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Construction costs are rising at the fastest pace in four years, and there are more increases to come, so the pressure will get worse, experts say.
Nationally, the cost of building a standard 200 square metre brick and tile house increased by 0.9 per cent in the three months ending December last year, according to CoreLogic’s Cordell Construction Cost Index.
That was lower than the 1.6 per cent rise over the previous three-month period and the 2.2 per cent rise in the three months ending June.
But CoreLogic chief property economist Kelvin Davidson said it still represented ongoing cost increases which were evident in the 6.1 annual increase last year.
It was the highest annual rate since early 2018 when costs were up 6.2 per cent, and it was set to accelerate further, he said.
“Record new home consents, along with consented alterations and additions projects and renovation work that doesn’t need consents, mean the construction industry is very busy.
“While prices for timber products are reported to have eased late last year, our perception is that timber products for house building are generally continuing to see significant price increases.”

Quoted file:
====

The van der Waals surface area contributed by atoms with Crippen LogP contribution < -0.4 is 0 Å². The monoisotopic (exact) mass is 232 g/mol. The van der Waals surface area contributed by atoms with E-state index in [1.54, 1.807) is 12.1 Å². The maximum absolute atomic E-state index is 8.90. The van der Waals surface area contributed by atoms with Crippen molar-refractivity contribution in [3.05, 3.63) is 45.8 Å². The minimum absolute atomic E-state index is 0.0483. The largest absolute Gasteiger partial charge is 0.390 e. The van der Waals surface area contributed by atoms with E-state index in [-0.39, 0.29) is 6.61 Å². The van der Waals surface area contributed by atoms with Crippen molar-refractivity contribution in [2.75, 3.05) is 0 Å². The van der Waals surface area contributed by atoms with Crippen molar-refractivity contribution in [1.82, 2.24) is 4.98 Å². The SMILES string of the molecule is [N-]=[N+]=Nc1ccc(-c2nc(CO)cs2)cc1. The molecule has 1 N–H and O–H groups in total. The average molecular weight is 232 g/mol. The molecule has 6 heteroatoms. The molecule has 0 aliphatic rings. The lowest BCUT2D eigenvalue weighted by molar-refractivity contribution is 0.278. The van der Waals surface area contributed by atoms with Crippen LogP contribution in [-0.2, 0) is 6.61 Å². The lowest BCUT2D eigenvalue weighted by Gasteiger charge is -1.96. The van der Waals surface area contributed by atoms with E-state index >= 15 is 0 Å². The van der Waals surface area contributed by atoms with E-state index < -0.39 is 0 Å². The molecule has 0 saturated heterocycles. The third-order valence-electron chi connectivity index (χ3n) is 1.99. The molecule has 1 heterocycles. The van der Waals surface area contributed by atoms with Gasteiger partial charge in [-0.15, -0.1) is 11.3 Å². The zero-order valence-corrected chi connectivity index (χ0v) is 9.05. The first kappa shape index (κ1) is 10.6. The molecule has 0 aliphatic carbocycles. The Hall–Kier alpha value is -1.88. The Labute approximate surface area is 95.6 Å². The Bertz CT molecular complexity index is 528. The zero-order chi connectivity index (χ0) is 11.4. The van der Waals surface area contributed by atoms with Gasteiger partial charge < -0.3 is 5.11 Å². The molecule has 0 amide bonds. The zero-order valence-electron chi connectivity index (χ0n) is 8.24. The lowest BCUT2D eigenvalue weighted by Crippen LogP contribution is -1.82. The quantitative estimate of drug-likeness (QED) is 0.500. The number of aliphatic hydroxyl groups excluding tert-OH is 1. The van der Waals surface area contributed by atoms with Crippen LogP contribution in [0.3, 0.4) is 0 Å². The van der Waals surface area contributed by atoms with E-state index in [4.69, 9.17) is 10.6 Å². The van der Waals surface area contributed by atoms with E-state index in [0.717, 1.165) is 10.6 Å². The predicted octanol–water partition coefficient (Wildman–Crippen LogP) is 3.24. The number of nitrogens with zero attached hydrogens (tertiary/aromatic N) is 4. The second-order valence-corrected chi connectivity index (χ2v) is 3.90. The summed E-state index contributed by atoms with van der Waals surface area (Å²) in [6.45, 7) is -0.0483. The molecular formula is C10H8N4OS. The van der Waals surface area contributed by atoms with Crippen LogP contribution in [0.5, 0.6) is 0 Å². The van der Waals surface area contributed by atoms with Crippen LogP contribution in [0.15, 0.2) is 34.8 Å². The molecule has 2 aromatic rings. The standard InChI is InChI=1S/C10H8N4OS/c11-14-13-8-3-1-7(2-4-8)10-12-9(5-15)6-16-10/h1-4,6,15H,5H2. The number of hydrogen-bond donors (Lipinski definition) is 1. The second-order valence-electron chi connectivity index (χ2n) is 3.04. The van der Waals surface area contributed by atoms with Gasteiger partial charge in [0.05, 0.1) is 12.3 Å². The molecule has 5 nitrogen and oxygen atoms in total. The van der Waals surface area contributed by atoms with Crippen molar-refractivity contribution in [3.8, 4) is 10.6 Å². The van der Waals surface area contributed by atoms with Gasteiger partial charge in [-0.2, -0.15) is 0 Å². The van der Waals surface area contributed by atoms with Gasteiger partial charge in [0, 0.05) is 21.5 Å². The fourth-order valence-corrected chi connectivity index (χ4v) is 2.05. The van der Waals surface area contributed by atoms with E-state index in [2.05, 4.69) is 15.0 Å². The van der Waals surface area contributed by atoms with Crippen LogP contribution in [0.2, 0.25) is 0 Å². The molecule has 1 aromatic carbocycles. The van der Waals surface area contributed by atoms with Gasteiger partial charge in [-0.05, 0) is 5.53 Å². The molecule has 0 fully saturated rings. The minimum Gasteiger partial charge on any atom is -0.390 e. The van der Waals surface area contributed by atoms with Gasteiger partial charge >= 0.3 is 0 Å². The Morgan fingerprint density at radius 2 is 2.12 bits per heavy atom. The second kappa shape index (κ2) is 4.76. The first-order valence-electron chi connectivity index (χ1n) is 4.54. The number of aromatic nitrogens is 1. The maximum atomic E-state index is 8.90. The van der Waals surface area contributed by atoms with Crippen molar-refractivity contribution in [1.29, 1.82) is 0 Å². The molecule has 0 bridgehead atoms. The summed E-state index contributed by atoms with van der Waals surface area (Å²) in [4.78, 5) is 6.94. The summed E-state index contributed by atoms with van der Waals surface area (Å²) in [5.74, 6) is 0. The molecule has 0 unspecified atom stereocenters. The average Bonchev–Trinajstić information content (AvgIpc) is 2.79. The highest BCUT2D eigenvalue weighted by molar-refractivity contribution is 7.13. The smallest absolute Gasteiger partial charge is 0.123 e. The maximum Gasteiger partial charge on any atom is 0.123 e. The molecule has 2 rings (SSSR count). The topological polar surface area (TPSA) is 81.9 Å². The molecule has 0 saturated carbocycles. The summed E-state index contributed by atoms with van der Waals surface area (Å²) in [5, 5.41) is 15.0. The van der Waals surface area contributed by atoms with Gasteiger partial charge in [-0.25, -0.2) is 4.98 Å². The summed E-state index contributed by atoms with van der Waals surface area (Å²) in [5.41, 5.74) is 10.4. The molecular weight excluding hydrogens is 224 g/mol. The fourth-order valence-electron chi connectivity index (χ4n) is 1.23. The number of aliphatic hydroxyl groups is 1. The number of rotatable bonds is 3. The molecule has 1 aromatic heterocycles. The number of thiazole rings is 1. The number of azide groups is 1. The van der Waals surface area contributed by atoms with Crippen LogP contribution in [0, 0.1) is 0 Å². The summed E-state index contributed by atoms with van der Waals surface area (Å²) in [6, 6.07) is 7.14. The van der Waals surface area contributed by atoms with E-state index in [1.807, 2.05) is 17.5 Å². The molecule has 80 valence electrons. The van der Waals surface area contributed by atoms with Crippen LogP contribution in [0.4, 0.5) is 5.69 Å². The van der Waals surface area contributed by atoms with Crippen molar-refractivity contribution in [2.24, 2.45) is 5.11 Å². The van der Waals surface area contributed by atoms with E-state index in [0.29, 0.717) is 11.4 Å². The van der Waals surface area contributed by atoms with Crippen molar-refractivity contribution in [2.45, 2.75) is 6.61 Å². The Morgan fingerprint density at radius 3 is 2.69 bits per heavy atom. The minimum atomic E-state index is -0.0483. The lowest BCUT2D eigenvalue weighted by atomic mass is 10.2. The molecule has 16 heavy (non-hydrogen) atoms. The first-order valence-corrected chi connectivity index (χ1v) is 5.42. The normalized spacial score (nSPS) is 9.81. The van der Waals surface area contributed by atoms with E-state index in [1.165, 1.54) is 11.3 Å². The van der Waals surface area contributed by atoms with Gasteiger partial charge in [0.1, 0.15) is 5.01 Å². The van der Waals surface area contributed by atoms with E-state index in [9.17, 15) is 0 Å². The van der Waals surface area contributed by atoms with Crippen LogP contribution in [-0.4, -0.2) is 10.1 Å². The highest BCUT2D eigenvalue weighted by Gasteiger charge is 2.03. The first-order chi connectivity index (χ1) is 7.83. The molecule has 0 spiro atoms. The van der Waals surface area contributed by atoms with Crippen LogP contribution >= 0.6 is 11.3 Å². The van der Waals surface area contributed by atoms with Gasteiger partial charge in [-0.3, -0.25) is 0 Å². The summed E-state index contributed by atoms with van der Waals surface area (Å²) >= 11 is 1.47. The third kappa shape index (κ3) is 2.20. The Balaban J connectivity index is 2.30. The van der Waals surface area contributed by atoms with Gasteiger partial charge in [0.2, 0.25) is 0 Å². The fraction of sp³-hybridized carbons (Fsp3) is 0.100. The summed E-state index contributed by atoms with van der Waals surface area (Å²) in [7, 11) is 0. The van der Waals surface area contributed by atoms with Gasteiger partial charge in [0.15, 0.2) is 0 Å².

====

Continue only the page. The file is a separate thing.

Issues with supply pushed prices up last year, but the arrival of Omicron would disrupt supply chains further and that would affect building material costs, he said.
The previous peak for construction cost rises was 6.9 per cent in the last part of 2017. But there was more to come in this cycle, Davidson said.
“It wouldn’t surprise me if construction costs accelerate further in the next few quarters to hit the 10 per cent mark, and then stay there for a while. It is going to get worse before it gets better.”
The situation would add to the affordability challenges at play in the existing housing market, he said.
CoreLogic’s latest figures put the average national price at $1.02 million in January, an annual increase of 27.5 per cent on the same time last year.
“Rapidly rising construction costs tend to put people off going down the new-build path, and that might lead to a fall in new home consents later this year,” he said.
“Builders may not be too concerned about a possible reduction in consents, as the pipeline of work they already have booked stretches for many months yet, but it might feed into the wider slowdown of the market.”
Construction costs had been a hot topic for some time, but the issue was wider than product prices and supply chain problems, New Zealand Certified Builders chief executive Grant Florence said.
Land prices had gone up, as had the costs of sub-contractors and professionals like architects. “But also inflation is sitting at 5.9 per cent, so it is not just construction where costs are up: it’s across the board.”
He expected costs to continue rising, and this combined with widespread shortages of building products, meant the industry was under pressure.
But his organisation was encouraging its members to work with clients from the earliest stages of their build to identify products likely to increase in cost, or to be in short supply, and to find alternatives.
“It would be useful if councils made their product substitution processes easier, but we are seeing builds where products are being used which would not have been before these issues arose.”